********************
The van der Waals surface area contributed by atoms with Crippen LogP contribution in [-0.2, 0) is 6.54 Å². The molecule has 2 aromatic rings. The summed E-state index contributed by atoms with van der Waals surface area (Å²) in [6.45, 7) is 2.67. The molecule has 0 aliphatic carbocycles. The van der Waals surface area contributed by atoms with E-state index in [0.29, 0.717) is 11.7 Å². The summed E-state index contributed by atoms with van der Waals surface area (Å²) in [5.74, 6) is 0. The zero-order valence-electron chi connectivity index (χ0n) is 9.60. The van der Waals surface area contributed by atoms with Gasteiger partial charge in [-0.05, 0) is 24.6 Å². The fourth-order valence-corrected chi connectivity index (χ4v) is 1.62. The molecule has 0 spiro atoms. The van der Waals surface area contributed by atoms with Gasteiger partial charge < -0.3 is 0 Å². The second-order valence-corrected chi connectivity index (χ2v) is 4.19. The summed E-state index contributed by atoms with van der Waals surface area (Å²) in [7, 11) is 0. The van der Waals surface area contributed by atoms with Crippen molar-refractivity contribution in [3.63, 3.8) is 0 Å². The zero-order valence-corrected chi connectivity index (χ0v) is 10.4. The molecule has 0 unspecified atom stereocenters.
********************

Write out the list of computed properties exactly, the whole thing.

The van der Waals surface area contributed by atoms with Crippen LogP contribution in [-0.2, 0) is 6.54 Å². The molecule has 2 aromatic rings. The summed E-state index contributed by atoms with van der Waals surface area (Å²) in [6.45, 7) is 2.67. The molecule has 0 aliphatic carbocycles. The van der Waals surface area contributed by atoms with E-state index in [0.29, 0.717) is 11.7 Å². The summed E-state index contributed by atoms with van der Waals surface area (Å²) in [5.74, 6) is 0. The zero-order valence-electron chi connectivity index (χ0n) is 9.60. The van der Waals surface area contributed by atoms with Gasteiger partial charge in [-0.05, 0) is 24.6 Å². The fourth-order valence-corrected chi connectivity index (χ4v) is 1.62. The molecule has 0 spiro atoms. The van der Waals surface area contributed by atoms with Gasteiger partial charge < -0.3 is 0 Å². The second-order valence-corrected chi connectivity index (χ2v) is 4.19. The summed E-state index contributed by atoms with van der Waals surface area (Å²) in [7, 11) is 0. The van der Waals surface area contributed by atoms with Crippen molar-refractivity contribution in [3.63, 3.8) is 0 Å². The zero-order valence-corrected chi connectivity index (χ0v) is 10.4. The molecule has 0 unspecified atom stereocenters.